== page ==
Herb latin name: Yucca recurvifolia

Synonyms: Yucca gloriosa recurvifolia, Yucca pendula, Yucca recurva

Family: Agavaceae (Century-plant Family)

Edible parts of Yucca recurvifolia:

Fruit - raw or cooked. Flowers - raw or cooked. They are delicious raw, and can also be dried, crushed and used as a flavouring. A crisp crunchy texture, the flowers are very substantial and need to be well chewed. They have a slightly bitter flavour. Flowering stem - cooked and used like asparagus.

Description of the plant:


2.5 m
(8 1/4 foot)

to October

Habitat of the herb:

Dunes on coastal plains.

Other uses of Yucca recurvifolia:

A fibre obtained from the leaves is used for making ropes, baskets and mats. The roots are rich in saponins and can be used as a soap substitute.

Propagation of the herb:

Seed - sow spring in a greenhouse. Pre-soaking the seed for 24 hours in warm water may reduce the germination time. It usually germinates within 1 - 12 months if kept at a temperature of 20C. Prick out the seedlings into individual pots when they are large enough to handle and grow them on in the greenhouse or cold frame for at least their first two winters. Plant them out into their permanent positions in early summer and consider giving them some winter protection for at least their first winter outdoors - a simple pane of glass is usually sufficient. Seed is not produced in Britain unless the flowers are hand pollinated. Root cuttings in late winter or early spring. Lift in April/May and remove small buds from base of stem and rhizomes. Dip in dry wood ashes to stop any bleeding and plant in a sandy soil in pots in a greenhouse until established.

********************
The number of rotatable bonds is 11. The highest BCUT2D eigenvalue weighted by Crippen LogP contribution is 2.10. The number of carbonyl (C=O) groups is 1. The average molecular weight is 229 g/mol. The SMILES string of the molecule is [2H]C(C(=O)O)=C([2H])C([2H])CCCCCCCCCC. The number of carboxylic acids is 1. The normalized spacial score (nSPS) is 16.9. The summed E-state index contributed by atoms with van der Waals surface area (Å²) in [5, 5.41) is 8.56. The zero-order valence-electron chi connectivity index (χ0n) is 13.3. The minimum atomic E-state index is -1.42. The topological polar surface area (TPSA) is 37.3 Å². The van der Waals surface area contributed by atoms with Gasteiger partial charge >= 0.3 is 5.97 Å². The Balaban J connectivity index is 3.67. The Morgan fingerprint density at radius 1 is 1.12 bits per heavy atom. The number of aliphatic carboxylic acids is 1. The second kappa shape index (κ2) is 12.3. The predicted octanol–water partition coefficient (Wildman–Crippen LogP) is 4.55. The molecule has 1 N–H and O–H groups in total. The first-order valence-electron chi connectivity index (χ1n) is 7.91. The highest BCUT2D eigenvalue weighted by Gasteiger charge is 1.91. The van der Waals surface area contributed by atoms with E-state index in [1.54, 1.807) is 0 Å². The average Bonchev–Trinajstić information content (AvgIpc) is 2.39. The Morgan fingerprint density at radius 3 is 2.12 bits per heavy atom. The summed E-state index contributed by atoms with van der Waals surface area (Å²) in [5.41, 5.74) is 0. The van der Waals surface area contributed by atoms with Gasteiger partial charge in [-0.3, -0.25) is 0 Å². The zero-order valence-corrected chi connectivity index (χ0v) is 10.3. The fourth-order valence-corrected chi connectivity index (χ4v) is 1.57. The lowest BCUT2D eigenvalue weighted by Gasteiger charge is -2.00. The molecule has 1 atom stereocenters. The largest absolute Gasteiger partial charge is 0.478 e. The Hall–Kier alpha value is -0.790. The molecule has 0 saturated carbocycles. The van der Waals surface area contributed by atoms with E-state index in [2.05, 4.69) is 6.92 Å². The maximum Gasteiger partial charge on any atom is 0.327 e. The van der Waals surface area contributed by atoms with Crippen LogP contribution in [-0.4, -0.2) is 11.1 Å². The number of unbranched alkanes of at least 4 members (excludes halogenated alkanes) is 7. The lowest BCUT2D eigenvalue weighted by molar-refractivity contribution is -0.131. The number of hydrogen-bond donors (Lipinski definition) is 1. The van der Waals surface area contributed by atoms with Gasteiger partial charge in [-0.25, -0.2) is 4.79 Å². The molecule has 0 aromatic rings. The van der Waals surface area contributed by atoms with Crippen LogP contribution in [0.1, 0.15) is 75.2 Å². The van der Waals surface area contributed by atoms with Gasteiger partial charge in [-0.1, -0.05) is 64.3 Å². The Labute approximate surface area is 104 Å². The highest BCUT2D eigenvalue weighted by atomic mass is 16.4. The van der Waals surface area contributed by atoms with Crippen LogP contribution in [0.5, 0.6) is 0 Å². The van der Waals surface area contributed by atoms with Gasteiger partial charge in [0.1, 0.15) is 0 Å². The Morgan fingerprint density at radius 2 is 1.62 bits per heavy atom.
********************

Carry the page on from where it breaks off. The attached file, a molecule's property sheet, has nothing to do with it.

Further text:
Cultivation of Yucca recurvifolia:

Dunes on coastal plains.

Medicinal use of the herb:

None known

Known hazards of Yucca recurvifolia:

The roots contain saponins. Whilst saponins are quite toxic to people, they are poorly absorbed by the body and so tend to pass straight through. They are also destroyed by prolonged heat, such as slow baking in an oven. Saponins are found in many common foods such as beans. Saponins are much more toxic to some creatures, such as fish, and hunting tribes have traditionally put large quantities of them in streams, lakes etc in order to stupefy or kill the fish.

Plant information taken from the Plants For A Future.